Encounters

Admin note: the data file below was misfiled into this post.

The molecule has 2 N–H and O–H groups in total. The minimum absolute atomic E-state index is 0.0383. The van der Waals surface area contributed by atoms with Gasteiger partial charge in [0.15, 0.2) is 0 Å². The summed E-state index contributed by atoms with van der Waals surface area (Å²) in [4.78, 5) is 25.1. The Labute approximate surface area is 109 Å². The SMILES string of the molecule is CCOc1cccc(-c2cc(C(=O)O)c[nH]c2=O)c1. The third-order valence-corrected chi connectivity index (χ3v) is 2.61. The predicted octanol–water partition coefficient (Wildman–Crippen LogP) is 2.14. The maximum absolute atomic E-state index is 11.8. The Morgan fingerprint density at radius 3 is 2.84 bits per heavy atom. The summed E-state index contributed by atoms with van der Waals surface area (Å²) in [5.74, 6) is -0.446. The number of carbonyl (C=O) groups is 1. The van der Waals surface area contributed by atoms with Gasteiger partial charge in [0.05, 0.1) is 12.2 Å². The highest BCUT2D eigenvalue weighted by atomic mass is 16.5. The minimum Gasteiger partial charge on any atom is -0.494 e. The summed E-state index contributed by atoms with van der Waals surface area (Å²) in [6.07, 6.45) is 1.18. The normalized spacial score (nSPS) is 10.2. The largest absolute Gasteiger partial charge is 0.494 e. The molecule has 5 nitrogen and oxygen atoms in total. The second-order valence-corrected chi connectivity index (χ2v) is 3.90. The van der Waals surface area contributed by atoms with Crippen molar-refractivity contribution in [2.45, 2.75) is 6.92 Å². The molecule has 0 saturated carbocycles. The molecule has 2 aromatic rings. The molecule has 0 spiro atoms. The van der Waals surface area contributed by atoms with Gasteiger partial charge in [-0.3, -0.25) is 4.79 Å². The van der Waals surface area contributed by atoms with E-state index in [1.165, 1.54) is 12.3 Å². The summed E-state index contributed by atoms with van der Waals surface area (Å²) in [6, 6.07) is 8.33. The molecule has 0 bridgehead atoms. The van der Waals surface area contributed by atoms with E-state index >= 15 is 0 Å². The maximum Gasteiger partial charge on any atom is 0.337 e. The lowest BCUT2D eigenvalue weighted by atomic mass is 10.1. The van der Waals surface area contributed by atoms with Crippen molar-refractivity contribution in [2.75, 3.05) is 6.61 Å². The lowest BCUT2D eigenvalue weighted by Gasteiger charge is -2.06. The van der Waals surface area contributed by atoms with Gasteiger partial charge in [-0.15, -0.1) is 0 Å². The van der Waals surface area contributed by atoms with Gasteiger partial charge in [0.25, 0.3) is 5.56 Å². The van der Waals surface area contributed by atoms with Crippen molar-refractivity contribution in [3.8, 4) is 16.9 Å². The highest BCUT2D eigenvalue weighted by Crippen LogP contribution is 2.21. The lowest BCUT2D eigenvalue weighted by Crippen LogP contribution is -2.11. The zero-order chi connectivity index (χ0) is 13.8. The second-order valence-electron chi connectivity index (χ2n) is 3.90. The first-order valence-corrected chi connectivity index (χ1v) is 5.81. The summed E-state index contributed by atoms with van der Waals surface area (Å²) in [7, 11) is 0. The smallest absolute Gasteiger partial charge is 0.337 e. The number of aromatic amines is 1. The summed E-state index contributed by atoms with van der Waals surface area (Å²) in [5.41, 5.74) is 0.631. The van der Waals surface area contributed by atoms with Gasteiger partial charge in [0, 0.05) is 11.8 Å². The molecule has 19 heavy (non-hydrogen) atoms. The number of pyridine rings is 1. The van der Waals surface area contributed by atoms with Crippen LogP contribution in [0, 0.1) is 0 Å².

It’s pleasant today. It rained last night so weather is quite nice. Today buses have been parked straight and rush is relatively controlled (perhaps because advanced booking has arranged the flow of people to travel). It’s the busiest bus station in one of Pakistan’s largest cities. Hostess of one bus looks tired; she has come from Abbotabad and will move to Lahore after a stay of 15 minutes or so. She meets another host on her way to office and gives a usual courteous smile and together they enter the office. There are a lot of people today at morning time because of Eid holidays. People come and go. A young girl looks apprehensive. It seems she is travelling for the first time alone, she holds her bag tightly and looks around with a fear as if some bad man would appear and steal her bag or grab her at worst. A young boy with a shopping bag in his hands looks restless to find his bus. He has bought shoes from Sage; the shopping bag in his hand tells. His worn out jeans cannot make anyone decide whether it’s his style or he cannot afford new ones. A woman in uncomfortable stilettos tries to walk peacefully but the agony her face reflects is in contrast to the shine of her shoes. As you inch closer, you can see her long brittle nails and cracked heels (one is reminded of primitivity and man in caves). It is quite obvious that nowhere in her distorted cognition it rests that half of the pain in her life at the moment is due to heels she wear. A middle aged village woman in tea-pink intricately patterned print shalwar qameez and white malmal-dupatta gets down from a bus from Multan. She carries a small steel bucket of desi ghee or suji-halwa or maybe gurh-halwa. She looks headstrong woman from Punjab, she is alone and seems confident to travel but now she looks anxious as her eyes move around waiting for someone. She carries the small bucket tightly; her only possession. A chubby guy hurriedly pays the taxi driver and looks for his bus. He seems to be late. After checking two three buses, his movements slow down, he looks happy now as if he has hit an instant jackpot. Perhaps he feels relieved to know that he has got sometime. To celebrate this momentary pleasure he takes out a cigarette, lights it, makes puffs for being happy or maybe he is still tense and wants to release his tension of ‘ifs’. Surrounds himself in thick clouds of smoke and leans back at the wall staring at his destination bus. Another man stands still in camel coloured corduroy pants and gives occasional looks to people sitting on bench behind him. He has an old styled suitcase. The suitcase brings 80s tempo. He seems a bit old schooled with nice English hair-cut. He moves towards tuck shop and carefully glances at displayed items; he seems to be picky. He is happy to get hot coffee but now looks disturbed with a feeling of being observed. A father of four five children also enters the terminal, each child carries a pack of chips. The mother seems tired, perhaps she has gotten up quite early to prepare for the journey while husband and children had two three more hours to sleep. Behind them there is another family with two boys. The woman in abaya seems furious and calls her husband Aamir. “I cannot sit at such a dirty place”, she says and refuses to sit on the bench and continues complaining about the dirty place (probably she hasn’t seen our real bus stops and dhaabay). They seem to come from some Arab country. May be Dubai. Giving up she sits on the bench and one can smell the strong fragrance of her perfume as if she has poured the whole bottle on her. The man and sons seem quite peaceful unlike her as they don’t bother what she says. They are busy looking at a girl and a boy who argue with the bus host about non-availability of seats. May be they have been issued wrong tickets. The host tries to calm them down that they are trying to accommodate them. A sweeper comes to clean the floor. Passengers sitting by get angry due to dust his broom spreads. He says sorry to all but what he can do. It’s all wrappers, juice packs and used tissues on the ground by educated people who think they are civilized enough to travel by expensive bus service and are keeping up with refined social class. He is there to clean the dirt they have brought with them. He does it with a smile. As the weather is good, he does not mind. Most of the passengers prefer to sit outside as it’s nice out there. A newly-wed couple glide towards their bus with new suit cases. They are happy and are oblivion of dirt, dust and rush around. They look forward to their happy days together. A father in waistcoat scolds his five year old son who insists to buy snacks from the high-priced tuck shop while mother is busy looking at the dress of another woman who is busy texting someone. The announcement informs about the arrival and departure timings but the old loud speaker fails to make it clear so most of the people are hovering around their buses. Two young boys greet each other warmly and look surprised. They seem to know each other and meeting after long time. It seems a happy surprise. They walk towards the open area talking to each other. A young mother carries a baby in her lap who looks peacefully sleeping. Can’t decide if she/he is a baby girl or boy but is a real heartbreaker at the age of just few months. He now is waking up and the mother puts a Milk Pack in small feeder and feeds the newborn; another elderly woman with her seems tense about it. Perhaps she is thinking it’s not good for a baby to drink such thick and artificial milk as it may cause terrible constipation and cramps in stomach. But why would young mother care; they hate traditional approaches and nuskhay. Dissatisfied, the elderly woman turns her face to the other side. It’s time to leave. Everyone with their luggage moves towards bus. Kids have eaten all snacks and left the wrappers on the floor. Half lit cigarette lies on the floor burning. A girl moving towards bus stumbles upon an empty Milk Pack under her feet. While all move, sweeper comes again to clean the dirt that passengers have left behind…